The Financial Ombudsman Service has decided that a claims management company was right to charge a 40 per cent fee for its work on a pension claim, despite the fee eating away half of the claimant’s pension fund.
A client of claims management company Goodwin Barrett complained after high fees meant that he lost more than £17,000 of his pension pot after bringing a successful claim with the Financial Services Compensation Scheme.
The individual, who the Fos called Mr J, had been advised to transfer his pension into a self-invested personal pension but shortly after the provider went into liquidation and Mr J was worried that he wouldn’t get any of his money back.
He approached Goodwin Barrett who put in a claim to the FSCS on his behalf.
The claim was successful and the compensation awarded totalled £36,000, which Mr J said was the amount he had held in his pension.
Goodwin Barrett charged its success fee of 40 per cent plus VAT but Mr J argued this was unfair as half of his pension would now go towards paying the fees.
Mr J said he believed the fees would be charged on any compensation received above his pension value.
But the Fos found Goodwin Barret had acted fairly when charging its fees as Mr J had been made aware of the fee set up before the claim was submitted.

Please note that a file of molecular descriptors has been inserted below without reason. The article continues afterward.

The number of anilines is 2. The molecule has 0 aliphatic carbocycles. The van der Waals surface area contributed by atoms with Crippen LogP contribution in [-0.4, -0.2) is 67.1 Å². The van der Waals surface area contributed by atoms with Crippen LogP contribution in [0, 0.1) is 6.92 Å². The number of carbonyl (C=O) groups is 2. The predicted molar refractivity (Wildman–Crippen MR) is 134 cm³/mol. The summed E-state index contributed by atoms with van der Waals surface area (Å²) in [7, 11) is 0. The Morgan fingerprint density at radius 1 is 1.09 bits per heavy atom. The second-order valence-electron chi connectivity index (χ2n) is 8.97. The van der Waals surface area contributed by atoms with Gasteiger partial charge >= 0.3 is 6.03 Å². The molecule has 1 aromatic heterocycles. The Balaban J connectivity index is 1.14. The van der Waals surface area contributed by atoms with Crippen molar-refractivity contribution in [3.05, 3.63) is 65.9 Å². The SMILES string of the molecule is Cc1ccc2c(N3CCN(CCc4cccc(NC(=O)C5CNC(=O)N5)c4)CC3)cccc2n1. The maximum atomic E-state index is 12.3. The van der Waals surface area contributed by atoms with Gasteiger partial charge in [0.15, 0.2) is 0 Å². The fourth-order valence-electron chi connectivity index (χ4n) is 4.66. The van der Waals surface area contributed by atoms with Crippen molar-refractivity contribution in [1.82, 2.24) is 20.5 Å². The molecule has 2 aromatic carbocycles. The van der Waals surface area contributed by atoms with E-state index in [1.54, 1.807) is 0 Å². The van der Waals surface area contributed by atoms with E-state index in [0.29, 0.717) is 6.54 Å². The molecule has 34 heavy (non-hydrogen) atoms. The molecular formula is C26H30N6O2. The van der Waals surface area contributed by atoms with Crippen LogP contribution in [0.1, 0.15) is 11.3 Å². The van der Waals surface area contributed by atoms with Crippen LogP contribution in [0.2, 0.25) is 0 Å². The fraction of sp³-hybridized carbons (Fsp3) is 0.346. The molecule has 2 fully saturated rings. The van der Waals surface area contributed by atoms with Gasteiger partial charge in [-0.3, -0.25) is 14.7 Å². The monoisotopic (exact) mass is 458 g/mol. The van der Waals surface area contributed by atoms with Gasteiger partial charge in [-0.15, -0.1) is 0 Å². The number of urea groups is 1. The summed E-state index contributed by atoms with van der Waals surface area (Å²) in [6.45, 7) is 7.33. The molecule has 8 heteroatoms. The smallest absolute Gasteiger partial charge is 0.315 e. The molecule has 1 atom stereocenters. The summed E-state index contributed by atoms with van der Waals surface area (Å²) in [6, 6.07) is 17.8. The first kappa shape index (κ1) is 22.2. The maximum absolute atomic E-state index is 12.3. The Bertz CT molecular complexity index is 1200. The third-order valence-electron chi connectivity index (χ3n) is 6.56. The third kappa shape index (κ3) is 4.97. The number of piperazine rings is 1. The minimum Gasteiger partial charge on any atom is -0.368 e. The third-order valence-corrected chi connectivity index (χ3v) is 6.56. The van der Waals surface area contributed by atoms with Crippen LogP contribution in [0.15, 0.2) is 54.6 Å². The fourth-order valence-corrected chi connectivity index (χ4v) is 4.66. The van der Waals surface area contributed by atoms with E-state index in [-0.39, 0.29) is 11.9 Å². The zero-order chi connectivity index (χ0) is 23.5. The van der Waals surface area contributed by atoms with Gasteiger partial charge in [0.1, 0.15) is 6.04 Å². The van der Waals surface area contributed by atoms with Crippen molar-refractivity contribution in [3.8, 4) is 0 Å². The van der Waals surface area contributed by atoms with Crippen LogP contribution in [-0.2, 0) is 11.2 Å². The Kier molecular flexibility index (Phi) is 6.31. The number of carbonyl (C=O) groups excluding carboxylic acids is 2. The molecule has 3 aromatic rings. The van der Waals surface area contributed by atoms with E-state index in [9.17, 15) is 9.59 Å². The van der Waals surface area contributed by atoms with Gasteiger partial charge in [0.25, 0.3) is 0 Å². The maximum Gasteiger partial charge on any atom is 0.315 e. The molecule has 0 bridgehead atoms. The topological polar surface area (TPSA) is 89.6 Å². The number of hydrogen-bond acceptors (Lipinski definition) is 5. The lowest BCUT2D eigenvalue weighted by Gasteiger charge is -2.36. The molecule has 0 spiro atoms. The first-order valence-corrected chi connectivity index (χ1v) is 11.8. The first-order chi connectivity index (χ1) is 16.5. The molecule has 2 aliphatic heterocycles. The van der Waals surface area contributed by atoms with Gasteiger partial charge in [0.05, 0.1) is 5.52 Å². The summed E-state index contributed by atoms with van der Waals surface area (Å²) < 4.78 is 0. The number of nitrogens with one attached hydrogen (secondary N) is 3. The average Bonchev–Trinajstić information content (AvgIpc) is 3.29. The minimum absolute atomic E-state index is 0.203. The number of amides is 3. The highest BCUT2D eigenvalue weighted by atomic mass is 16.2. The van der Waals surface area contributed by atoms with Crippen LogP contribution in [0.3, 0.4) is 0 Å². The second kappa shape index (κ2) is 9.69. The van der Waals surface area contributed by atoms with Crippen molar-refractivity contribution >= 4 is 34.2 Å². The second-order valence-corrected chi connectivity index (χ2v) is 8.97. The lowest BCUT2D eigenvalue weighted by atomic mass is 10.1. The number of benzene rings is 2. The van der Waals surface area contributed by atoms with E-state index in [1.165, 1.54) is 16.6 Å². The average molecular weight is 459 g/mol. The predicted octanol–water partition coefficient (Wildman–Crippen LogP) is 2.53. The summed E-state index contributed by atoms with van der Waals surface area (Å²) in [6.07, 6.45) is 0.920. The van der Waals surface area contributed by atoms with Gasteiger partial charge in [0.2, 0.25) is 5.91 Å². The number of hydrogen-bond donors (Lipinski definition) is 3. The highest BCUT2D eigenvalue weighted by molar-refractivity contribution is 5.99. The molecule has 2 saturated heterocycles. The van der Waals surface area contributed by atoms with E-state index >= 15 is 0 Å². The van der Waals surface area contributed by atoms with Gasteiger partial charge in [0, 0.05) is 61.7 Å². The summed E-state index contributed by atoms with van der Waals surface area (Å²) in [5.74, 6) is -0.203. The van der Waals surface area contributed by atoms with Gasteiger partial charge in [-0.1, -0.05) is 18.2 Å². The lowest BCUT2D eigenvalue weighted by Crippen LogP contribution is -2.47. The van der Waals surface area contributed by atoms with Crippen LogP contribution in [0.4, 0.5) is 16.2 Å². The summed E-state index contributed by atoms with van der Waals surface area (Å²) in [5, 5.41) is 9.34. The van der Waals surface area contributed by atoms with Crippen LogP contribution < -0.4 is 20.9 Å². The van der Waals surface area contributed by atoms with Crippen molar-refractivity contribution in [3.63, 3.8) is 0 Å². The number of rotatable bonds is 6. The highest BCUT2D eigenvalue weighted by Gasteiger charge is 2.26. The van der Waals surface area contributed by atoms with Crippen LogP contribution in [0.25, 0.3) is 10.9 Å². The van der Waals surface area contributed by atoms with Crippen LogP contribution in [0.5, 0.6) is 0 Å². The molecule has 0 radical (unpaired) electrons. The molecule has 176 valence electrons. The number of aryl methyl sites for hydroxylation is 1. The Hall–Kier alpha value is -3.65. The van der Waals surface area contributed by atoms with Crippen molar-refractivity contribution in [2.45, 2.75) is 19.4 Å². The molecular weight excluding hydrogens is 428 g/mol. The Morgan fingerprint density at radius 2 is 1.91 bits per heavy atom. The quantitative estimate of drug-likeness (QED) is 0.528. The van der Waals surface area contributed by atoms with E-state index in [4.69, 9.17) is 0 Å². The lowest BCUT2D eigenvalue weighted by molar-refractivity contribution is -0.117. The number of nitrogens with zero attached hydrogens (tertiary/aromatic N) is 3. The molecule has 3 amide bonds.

Ombudsman Charlotte Wilson said: “Mr J’s pension was worth less than £100 when he made his claim. After Goodwin Barrett submitted a claim on Mr J’s behalf, he received a refund of over £36,000.
“As this money was the refund, it follows that Goodwin Barrett charged its fee on this amount and Mr J was given the remainder of around £19,000. I’ve not seen anything to suggest that Goodwin Barrett have acted unfairly in taking its fee.”
But she accepted Mr J may have been confused as to what money this fee would be payable for and because of this has experienced a loss of expectation.
Mr J said that the fee would be payable on “new money” and so he took this to mean money recovered above his pension contributions.
But Ms Wilson said because Mr J’s pension was worth less than £100 at the time he instructed Goodwin Barrett, it’s likely the “new money” that was referred to means any money recovered over and above the current value.
Ms Wilson said: “Mr J understood that he’d be paying a fee on a smaller proportion of his refund. So it would’ve been a shock to him that Goodwin Barrett will be taking almost half of his pension refund.
“Although I think Goodwin Barrett have acted fairly in taking this fee – as it is in line with its terms which were made clear to Mr J – I do think the confusion after Mr J’s call has caused Mr J some trouble and upset.”
Therefore she decided that Goodwin Barrett should pay £300 to Mr J for the trouble and upset caused.